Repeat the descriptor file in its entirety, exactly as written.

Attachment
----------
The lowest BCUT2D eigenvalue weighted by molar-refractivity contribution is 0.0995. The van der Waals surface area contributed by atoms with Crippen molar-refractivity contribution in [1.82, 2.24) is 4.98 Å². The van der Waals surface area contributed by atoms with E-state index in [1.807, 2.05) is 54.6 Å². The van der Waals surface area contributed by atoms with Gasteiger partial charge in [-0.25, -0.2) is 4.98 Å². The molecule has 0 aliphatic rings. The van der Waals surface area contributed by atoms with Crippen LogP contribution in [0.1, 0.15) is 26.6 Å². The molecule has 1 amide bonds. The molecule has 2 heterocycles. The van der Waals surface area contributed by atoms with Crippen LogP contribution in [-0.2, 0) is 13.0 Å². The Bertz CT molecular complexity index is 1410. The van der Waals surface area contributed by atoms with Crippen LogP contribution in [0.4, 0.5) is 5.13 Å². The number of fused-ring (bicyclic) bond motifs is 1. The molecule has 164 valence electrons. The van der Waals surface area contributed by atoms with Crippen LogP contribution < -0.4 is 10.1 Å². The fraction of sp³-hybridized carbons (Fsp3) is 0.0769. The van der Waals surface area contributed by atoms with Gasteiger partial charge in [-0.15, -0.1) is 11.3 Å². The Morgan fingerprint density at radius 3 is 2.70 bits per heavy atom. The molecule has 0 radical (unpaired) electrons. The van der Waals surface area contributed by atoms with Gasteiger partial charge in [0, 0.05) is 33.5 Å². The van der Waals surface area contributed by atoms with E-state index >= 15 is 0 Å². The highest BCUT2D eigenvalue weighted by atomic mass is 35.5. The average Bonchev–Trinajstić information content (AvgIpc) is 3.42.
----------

The lowest BCUT2D eigenvalue weighted by molar-refractivity contribution is 0.0995. The van der Waals surface area contributed by atoms with Crippen molar-refractivity contribution in [1.82, 2.24) is 4.98 Å². The van der Waals surface area contributed by atoms with E-state index in [1.807, 2.05) is 54.6 Å². The van der Waals surface area contributed by atoms with Gasteiger partial charge in [-0.25, -0.2) is 4.98 Å². The molecule has 0 aliphatic rings. The van der Waals surface area contributed by atoms with Crippen LogP contribution in [0.1, 0.15) is 26.6 Å². The molecule has 1 amide bonds. The molecule has 2 heterocycles. The van der Waals surface area contributed by atoms with Crippen LogP contribution in [-0.2, 0) is 13.0 Å². The Bertz CT molecular complexity index is 1410. The van der Waals surface area contributed by atoms with Crippen LogP contribution in [0.4, 0.5) is 5.13 Å². The number of fused-ring (bicyclic) bond motifs is 1. The molecule has 164 valence electrons. The van der Waals surface area contributed by atoms with Crippen LogP contribution < -0.4 is 10.1 Å². The fraction of sp³-hybridized carbons (Fsp3) is 0.0769. The van der Waals surface area contributed by atoms with Gasteiger partial charge in [-0.15, -0.1) is 11.3 Å². The Morgan fingerprint density at radius 3 is 2.70 bits per heavy atom. The molecule has 0 radical (unpaired) electrons. The van der Waals surface area contributed by atoms with Gasteiger partial charge in [0, 0.05) is 33.5 Å². The van der Waals surface area contributed by atoms with E-state index >= 15 is 0 Å². The highest BCUT2D eigenvalue weighted by atomic mass is 35.5. The average Bonchev–Trinajstić information content (AvgIpc) is 3.42.